Lieut.-General V. M. Chebrikov et al., eds., Istoriya sovetskikh organov gosudarstvennoi bezopasnosti, No. 12179, Top Secret (Moscow: Vysshaya Krasnoznamennaya Shkola Komiteta Gosudarstvennoi Bezopasnosti, 1977), p. 532 (emphasis added). This lengthy textbook is still classified in Moscow, but a copy was unearthed in Riga by the Latvian scholar Indulis Zalite, who is now head of the Center for Documentation of the Consequences of Totalitarianism, a leading research institute in Riga. He generously allowed me to photocopy it and many other Soviet KGB documents that are currently inaccessible in Moscow. 81 "Plenum TSK KPSS, oktyabr' 1957 goda: Stenogramma tret'ego zasedaniya (utrennego),” in TsKhSD, F. 2, Op. 1, D. 266, L. 60. 82 - Rech' tov. N. S. Khrushcheva na plenume TSK KPSS, 29 oktyabrya 1957 g.," 29 October 1957 (Strictly Secret), in “plenum TSK KPSS, oktyabr' 1957 goda: Stenogramma chetvertogo zasedaniya plenuma TsK KPSS,” in TsKhSD, F. 2, Op. 1, D. 269, L. 45. 83 Ibid., L. 65. This passage in the verbatim transcript was toned down in the final stenographic account. 84
Ibid., LI, 58-59. 85 Plenum Tsk KPSS 28-29 oktyabrya 1957 g. XX Sozyv: Stenogramma vtorogo zasedaniya,” L. 76. 86 “Plenum Tsk KPSS, oktyabr' 1957 goda, XX Sozyv: Stenogramma tret'ego zasedaniya plenuma TsK KPSS, 2829.10.1957 g.," in TsKhSD, F. 2, Op. 1, D. 268, L. 77. 87
See the comments to this effect in “Rech' tov. N. S. Khrushcheva," LI. 5-6. 88
Malinovskii, who had been a first deputy minister during Zhukov's tenure, started his remarks with a positive observation (saying that "he had no ill feelings toward Com. Zhukov” and had
Central Committee Plenums, 1941-1966:
Contents and Implications
By Gael Moullec
ince the collapse of the USSR, the doors of the Soviet archives are partially open to Russian and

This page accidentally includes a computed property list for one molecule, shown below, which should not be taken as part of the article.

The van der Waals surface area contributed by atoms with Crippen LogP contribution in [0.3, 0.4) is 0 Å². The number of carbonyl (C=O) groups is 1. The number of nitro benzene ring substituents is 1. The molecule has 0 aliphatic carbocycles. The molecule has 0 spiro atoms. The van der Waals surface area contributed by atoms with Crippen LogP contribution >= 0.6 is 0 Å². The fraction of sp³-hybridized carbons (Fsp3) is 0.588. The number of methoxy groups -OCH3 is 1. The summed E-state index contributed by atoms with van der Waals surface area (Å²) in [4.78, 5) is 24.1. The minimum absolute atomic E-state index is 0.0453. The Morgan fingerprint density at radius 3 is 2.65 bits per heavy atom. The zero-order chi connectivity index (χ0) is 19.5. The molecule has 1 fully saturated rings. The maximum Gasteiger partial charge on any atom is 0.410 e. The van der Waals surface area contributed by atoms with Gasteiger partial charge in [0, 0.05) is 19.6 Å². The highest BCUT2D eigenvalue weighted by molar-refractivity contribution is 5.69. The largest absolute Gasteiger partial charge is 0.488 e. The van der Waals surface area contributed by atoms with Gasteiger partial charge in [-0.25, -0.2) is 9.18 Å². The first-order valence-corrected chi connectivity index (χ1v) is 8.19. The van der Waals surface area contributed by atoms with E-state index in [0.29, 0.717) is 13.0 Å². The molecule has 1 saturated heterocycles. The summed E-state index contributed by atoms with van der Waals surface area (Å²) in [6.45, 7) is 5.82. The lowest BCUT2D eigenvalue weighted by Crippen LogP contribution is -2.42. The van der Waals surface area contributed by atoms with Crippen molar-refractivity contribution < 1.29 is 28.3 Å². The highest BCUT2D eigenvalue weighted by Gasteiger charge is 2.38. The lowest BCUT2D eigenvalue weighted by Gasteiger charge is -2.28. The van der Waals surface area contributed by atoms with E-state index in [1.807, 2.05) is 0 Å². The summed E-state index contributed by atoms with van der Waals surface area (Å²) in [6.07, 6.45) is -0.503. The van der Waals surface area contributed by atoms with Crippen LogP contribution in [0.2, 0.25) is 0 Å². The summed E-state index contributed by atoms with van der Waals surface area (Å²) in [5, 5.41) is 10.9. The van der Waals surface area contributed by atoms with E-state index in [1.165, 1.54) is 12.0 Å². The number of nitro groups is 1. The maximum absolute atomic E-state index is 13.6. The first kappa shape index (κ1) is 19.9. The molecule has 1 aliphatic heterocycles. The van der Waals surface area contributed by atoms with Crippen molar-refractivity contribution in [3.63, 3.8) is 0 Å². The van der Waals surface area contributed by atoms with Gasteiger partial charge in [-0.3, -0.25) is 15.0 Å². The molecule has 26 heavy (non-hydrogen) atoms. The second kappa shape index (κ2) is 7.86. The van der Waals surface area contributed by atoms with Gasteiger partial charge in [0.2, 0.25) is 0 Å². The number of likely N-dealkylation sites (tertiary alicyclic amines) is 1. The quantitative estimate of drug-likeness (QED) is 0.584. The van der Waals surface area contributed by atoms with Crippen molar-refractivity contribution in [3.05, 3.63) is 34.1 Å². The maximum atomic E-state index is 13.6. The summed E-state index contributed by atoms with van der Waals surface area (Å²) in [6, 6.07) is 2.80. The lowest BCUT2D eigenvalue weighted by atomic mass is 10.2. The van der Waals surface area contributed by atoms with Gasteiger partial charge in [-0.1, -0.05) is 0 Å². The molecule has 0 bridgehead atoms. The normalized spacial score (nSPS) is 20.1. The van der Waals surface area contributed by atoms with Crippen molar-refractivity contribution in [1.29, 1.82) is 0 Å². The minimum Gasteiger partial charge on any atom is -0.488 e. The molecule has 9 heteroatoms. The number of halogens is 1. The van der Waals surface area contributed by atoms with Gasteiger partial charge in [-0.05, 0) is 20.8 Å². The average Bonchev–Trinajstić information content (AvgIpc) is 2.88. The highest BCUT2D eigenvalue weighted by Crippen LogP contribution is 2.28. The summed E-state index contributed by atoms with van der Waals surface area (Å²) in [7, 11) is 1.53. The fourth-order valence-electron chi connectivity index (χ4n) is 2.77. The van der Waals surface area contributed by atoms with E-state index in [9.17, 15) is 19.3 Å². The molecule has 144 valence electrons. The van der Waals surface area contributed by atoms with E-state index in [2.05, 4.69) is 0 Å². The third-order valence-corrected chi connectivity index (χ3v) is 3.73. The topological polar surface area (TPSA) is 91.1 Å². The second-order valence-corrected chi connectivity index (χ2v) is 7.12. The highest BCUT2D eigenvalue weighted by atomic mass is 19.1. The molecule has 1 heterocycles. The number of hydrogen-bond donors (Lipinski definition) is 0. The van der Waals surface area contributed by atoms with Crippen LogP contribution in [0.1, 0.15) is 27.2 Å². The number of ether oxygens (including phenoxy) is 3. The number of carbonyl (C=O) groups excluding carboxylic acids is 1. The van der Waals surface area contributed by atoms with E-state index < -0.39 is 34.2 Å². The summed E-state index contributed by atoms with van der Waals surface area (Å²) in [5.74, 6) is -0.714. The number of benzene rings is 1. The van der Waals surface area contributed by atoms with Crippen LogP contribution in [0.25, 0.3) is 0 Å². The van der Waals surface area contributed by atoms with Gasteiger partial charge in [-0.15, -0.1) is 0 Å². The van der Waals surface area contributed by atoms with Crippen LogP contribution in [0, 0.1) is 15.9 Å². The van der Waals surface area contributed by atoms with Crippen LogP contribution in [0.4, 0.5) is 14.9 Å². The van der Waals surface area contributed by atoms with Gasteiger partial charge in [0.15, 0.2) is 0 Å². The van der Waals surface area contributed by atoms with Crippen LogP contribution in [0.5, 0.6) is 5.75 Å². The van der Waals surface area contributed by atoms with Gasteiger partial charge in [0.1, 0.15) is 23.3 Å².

foreign researchers and we can say that the balance sheet is, for today, “on the whole, positive.” At the same time, however, faced with the multiplicity and diversity of meticulous scientific publications, the historian has the right to ask: Is Soviet history hiding collections of unedited documents, worthy of publication in full?
In order to better grasp the importance of this question, we must keep in mind the fact that we are studying a system that made a veritable religion of secrecy. Currently, we are only in possession of very weak documentation on Soviet decision-making and on the exact terms of the decrees adopted at the top of the State-Party pyramid. In contrast to historians of France, we have neither an official journal nor a complete anthology of laws. Thus, after five years of a democratic regime, the collection of the joint decisions of the Soviet Central Committee and Council of Ministers is still stamped "for official use" and doesn't include any secret decisions, clearly the most important ones.2 Still more serious, the titles, (let alone the texts) of Politburo resolutions made after 1953 have not yet been declassified and the preparatory materials for these resolutions (notes, reports, etc.) remain inaccessible in the Archive of the President of the Russian Federation (APRF).
Happily, in February 1995, the files containing the documents of the plenary sessions of the Central Committee of the VKP(b)-CPSU3 which took place between 1941 and 1966 were declassified and transferred from the APRF to the Center for the Storage of Contemporary Documentation (TsKhSD).4
material to meet the needs of the population. This subject deserves a special study of its own.